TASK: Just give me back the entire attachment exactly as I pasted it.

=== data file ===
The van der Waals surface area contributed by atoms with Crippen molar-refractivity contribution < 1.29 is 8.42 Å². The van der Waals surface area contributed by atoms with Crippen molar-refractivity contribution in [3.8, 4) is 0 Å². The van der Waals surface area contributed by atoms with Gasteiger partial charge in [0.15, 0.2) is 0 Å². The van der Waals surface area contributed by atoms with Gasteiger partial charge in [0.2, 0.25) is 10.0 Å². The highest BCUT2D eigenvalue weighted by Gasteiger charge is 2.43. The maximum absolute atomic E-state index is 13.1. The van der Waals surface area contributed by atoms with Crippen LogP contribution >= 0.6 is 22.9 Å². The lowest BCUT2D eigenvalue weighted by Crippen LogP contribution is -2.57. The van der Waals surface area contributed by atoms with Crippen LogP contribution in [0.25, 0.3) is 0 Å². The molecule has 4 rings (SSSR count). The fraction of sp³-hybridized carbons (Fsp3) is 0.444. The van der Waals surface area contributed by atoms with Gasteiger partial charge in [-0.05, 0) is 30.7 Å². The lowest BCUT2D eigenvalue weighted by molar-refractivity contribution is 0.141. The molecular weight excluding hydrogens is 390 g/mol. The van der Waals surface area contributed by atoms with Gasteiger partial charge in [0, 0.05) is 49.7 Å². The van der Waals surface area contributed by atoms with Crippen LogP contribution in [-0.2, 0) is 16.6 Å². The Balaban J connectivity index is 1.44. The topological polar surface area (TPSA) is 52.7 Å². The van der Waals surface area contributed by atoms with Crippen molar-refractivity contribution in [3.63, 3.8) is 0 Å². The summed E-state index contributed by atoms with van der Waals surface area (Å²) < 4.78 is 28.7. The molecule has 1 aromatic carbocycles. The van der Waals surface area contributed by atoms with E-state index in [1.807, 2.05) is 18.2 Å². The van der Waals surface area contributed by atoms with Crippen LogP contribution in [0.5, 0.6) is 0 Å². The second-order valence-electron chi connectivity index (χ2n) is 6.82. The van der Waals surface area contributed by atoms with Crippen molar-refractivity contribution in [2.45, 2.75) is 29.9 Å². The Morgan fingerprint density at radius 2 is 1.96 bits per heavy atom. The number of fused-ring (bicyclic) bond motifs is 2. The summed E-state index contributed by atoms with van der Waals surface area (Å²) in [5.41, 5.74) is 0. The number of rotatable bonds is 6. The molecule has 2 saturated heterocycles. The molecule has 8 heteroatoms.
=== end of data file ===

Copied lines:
The van der Waals surface area contributed by atoms with Crippen molar-refractivity contribution < 1.29 is 8.42 Å². The van der Waals surface area contributed by atoms with Crippen molar-refractivity contribution in [3.8, 4) is 0 Å². The van der Waals surface area contributed by atoms with Gasteiger partial charge in [0.15, 0.2) is 0 Å². The van der Waals surface area contributed by atoms with Gasteiger partial charge in [0.2, 0.25) is 10.0 Å². The highest BCUT2D eigenvalue weighted by Gasteiger charge is 2.43. The maximum absolute atomic E-state index is 13.1. The van der Waals surface area contributed by atoms with Crippen LogP contribution >= 0.6 is 22.9 Å². The lowest BCUT2D eigenvalue weighted by Crippen LogP contribution is -2.57. The van der Waals surface area contributed by atoms with Crippen LogP contribution in [0.25, 0.3) is 0 Å². The molecule has 4 rings (SSSR count). The fraction of sp³-hybridized carbons (Fsp3) is 0.444. The van der Waals surface area contributed by atoms with Gasteiger partial charge in [-0.05, 0) is 30.7 Å². The lowest BCUT2D eigenvalue weighted by molar-refractivity contribution is 0.141. The molecular weight excluding hydrogens is 390 g/mol. The van der Waals surface area contributed by atoms with Gasteiger partial charge in [0, 0.05) is 49.7 Å². The van der Waals surface area contributed by atoms with Crippen LogP contribution in [-0.2, 0) is 16.6 Å². The Balaban J connectivity index is 1.44. The topological polar surface area (TPSA) is 52.7 Å². The van der Waals surface area contributed by atoms with Crippen molar-refractivity contribution in [3.63, 3.8) is 0 Å². The summed E-state index contributed by atoms with van der Waals surface area (Å²) < 4.78 is 28.7. The molecule has 1 aromatic carbocycles. The van der Waals surface area contributed by atoms with E-state index in [1.807, 2.05) is 18.2 Å². The van der Waals surface area contributed by atoms with Crippen LogP contribution in [0.5, 0.6) is 0 Å². The second-order valence-electron chi connectivity index (χ2n) is 6.82. The van der Waals surface area contributed by atoms with Crippen molar-refractivity contribution in [2.45, 2.75) is 29.9 Å². The Morgan fingerprint density at radius 2 is 1.96 bits per heavy atom. The number of fused-ring (bicyclic) bond motifs is 2. The summed E-state index contributed by atoms with van der Waals surface area (Å²) in [5.41, 5.74) is 0. The number of rotatable bonds is 6. The molecule has 2 saturated heterocycles. The molecule has 8 heteroatoms.